The Labor Market Effects of Occupational Licensing
Monday, Jan. 4, 2021 10:00 AM - 12:00 PM (EST)
- Chair: Morris Kleiner, University of Minnesota, NBER and Federal Reserve Bank of Minneapolis
Quality and Selection in Regulated Professions
AbstractEntry in many occupations is regulated with the objective to screen out the least able producers and guarantee high quality of output. Unfortunately, the available empirical evidence suggests that in most cases these objectives are not achieved. In this paper we investigate entry into the legal profession in Italy and we document that such a failure is due to the combination of the incomplete anonymity of the entry exam and the intergenerational transmission of business opportunities. We use microdata covering the universe of law school graduates from 2007 to 2013 matched with their careers and earnings up to 5 years after graduation, and exploit random variation in the assignment of the commissions grading entry exams to identify the role of family ties in the selection process. We find that connected candidates, i.e. those with relatives already active in the profession, are more likely to pass the exam and eventually earn more, especially those who performed poorly in law school. When we simulate the process of occupational choice assuming family connections did not matter, we find that strong positive selection would emerge.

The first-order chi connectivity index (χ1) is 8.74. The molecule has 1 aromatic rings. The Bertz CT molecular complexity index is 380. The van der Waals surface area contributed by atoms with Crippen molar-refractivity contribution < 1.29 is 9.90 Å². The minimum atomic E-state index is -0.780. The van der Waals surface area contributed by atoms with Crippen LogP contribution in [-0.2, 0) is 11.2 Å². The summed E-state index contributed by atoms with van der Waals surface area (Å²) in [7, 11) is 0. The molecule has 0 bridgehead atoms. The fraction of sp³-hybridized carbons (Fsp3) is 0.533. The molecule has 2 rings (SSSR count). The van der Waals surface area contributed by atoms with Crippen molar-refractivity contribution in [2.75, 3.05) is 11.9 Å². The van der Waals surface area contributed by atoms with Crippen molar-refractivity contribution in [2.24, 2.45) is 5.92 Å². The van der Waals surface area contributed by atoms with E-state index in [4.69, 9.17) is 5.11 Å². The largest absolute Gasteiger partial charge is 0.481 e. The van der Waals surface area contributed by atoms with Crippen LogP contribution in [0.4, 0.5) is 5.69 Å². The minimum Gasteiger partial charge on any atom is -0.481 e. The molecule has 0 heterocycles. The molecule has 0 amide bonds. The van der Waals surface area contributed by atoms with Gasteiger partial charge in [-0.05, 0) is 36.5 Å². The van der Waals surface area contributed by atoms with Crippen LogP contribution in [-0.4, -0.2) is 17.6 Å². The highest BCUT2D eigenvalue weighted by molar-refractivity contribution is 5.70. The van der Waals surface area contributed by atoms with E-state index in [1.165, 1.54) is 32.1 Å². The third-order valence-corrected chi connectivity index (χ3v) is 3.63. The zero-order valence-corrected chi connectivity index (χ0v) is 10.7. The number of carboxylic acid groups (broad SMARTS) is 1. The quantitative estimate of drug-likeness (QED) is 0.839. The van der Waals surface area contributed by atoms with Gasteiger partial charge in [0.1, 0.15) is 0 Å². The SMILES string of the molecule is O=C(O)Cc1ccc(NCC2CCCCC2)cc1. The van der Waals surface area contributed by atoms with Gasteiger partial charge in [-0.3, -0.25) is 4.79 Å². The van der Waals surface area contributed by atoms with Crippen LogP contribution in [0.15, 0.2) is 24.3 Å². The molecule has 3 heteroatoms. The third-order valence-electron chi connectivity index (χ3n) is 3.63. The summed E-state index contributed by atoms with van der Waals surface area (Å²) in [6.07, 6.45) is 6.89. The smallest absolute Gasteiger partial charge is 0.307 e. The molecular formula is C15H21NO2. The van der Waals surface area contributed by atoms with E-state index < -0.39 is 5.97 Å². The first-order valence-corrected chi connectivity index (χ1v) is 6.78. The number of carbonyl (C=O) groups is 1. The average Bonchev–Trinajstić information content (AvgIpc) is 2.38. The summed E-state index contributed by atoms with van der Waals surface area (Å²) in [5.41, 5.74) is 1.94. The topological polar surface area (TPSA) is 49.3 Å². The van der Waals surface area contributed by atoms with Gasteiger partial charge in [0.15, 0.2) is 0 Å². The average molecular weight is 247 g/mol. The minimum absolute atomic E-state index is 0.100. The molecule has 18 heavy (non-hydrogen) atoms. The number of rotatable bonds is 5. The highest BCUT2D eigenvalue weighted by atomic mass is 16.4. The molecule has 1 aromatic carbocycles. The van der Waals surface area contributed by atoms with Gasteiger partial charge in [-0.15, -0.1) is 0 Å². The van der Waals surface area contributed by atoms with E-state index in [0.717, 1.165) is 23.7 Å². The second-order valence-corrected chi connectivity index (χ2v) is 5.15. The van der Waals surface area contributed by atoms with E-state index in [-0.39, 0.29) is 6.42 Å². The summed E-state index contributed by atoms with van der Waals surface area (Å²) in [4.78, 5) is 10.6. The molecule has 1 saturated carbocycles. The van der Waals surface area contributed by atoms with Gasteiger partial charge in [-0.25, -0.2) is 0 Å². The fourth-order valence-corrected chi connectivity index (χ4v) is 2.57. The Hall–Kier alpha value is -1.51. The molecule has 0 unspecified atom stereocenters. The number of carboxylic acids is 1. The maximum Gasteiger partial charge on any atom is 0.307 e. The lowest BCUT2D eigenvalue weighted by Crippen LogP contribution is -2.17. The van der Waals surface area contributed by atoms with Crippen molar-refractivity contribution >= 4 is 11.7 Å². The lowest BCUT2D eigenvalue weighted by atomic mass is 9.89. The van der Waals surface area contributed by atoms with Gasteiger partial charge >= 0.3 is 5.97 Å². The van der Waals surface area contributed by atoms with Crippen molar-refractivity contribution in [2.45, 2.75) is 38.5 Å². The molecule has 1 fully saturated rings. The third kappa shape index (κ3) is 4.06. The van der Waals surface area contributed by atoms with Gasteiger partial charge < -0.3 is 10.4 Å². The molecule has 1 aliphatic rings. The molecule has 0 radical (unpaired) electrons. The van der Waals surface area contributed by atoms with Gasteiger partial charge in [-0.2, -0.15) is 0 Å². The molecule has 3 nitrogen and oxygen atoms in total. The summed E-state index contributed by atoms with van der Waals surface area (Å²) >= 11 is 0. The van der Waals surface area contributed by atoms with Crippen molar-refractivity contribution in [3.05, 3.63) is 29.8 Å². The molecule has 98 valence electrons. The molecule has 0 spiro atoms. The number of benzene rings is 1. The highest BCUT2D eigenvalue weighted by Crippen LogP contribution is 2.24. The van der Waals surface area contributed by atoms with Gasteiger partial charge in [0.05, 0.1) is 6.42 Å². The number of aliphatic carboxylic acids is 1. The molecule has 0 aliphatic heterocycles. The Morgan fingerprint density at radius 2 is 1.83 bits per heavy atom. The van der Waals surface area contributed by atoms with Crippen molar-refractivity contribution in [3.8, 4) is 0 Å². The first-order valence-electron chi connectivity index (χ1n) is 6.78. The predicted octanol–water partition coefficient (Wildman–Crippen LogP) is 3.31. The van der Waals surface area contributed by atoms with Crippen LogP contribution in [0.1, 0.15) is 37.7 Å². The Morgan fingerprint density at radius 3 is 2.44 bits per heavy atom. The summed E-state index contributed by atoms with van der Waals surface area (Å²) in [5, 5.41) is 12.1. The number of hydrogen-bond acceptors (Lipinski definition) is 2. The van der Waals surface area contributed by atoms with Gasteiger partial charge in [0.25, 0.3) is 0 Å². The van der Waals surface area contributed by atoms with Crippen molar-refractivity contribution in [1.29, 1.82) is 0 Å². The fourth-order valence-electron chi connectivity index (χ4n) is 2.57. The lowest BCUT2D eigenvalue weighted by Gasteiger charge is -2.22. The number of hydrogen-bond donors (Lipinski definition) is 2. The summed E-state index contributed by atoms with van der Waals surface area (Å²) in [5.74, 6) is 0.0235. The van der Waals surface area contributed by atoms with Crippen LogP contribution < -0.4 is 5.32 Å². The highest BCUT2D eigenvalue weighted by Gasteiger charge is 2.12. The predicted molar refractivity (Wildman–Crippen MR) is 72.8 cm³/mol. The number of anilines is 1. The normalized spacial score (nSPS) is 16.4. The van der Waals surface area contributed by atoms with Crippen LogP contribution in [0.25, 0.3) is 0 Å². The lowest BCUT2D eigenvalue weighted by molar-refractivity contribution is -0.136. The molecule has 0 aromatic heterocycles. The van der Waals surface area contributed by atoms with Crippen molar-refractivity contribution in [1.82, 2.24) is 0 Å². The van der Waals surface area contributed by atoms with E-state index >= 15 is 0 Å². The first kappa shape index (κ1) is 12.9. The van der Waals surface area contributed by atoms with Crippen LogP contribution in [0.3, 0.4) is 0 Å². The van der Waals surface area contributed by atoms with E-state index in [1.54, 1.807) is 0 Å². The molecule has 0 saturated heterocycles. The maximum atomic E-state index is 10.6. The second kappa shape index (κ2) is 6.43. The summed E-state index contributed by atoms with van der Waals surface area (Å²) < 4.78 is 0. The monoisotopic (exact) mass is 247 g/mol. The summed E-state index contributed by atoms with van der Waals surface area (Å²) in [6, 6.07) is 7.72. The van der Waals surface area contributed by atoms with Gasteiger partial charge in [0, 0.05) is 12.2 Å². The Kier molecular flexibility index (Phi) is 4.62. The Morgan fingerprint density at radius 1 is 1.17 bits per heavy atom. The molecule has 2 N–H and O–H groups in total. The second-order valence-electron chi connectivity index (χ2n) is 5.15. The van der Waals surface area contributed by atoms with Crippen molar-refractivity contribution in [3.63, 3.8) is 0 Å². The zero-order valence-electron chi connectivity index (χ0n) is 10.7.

Occupational Regulation and the Migrant Wage Gap
AbstractMigrants face wage penalties vis-Ã -vis comparable natives commonly attributed to human capital depreciation, statistical discrimination and occupational mismatching. Using a representative sample of the EU labor force, we examine the relationship between occupational regulation and migrant wages. We find that licensing corrects for the wage penalty associated with migration, while certification cancels almost half of the observed effect. Using different model specifications where we vary the length of stay, reason for migrating and consider a policy shock, we show that the ease with which credentials can follow the migrant in the host country affects the magnitude of the wage effect. We perform various robustness checks that allow us to rule out explanations associated with migrant assimilation and self-selection into migration. In the final part of our analysis we show that the positive effects of licensing on migrants wages are not mirrored in their probability of being employed in licensed occupations.
The De-licensing of Occupations in the United States: An Update
AbstractIn this paper, we assess progress made on removing occupational licensing requirements in the US the last five years. Since the publication of our previous piece in 2015, both the Obama and Trump White Houses have highlighted the costs associated with occupational licensing and recommended individual states to move forward with reform. A number of states have also initiated comprehensive reform. Utilizing the Council on Licensure, Enforcement and Regulation (CLEAR) database and our own research, we highlight each of these cases and note increased momentum in states to revisit the merits of occupational licensing.
Janna E. Johnson,
University of Minnessota
University of Chicago
San Jose State University
- J4 - Particular Labor Markets